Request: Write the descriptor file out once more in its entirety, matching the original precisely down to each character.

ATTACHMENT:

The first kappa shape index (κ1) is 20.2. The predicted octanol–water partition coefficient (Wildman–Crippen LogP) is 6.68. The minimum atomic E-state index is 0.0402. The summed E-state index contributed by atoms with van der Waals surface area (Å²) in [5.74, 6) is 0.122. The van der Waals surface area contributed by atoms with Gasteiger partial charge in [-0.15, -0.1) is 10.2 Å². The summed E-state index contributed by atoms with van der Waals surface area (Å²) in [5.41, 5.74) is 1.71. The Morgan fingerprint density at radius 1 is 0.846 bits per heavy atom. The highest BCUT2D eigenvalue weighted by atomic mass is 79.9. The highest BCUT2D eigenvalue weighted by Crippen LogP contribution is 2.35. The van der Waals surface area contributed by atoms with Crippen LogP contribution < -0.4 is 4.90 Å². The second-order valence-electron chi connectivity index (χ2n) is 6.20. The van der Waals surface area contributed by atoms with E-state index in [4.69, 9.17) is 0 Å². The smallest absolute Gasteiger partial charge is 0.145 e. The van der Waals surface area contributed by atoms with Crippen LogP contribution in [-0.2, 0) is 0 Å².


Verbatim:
The first kappa shape index (κ1) is 20.2. The predicted octanol–water partition coefficient (Wildman–Crippen LogP) is 6.68. The minimum atomic E-state index is 0.0402. The summed E-state index contributed by atoms with van der Waals surface area (Å²) in [5.74, 6) is 0.122. The van der Waals surface area contributed by atoms with Gasteiger partial charge in [-0.15, -0.1) is 10.2 Å². The summed E-state index contributed by atoms with van der Waals surface area (Å²) in [5.41, 5.74) is 1.71. The Morgan fingerprint density at radius 1 is 0.846 bits per heavy atom. The highest BCUT2D eigenvalue weighted by atomic mass is 79.9. The highest BCUT2D eigenvalue weighted by Crippen LogP contribution is 2.35. The van der Waals surface area contributed by atoms with Crippen LogP contribution < -0.4 is 4.90 Å². The second-order valence-electron chi connectivity index (χ2n) is 6.20. The van der Waals surface area contributed by atoms with E-state index in [4.69, 9.17) is 0 Å². The smallest absolute Gasteiger partial charge is 0.145 e. The van der Waals surface area contributed by atoms with Crippen LogP contribution in [-0.2, 0) is 0 Å².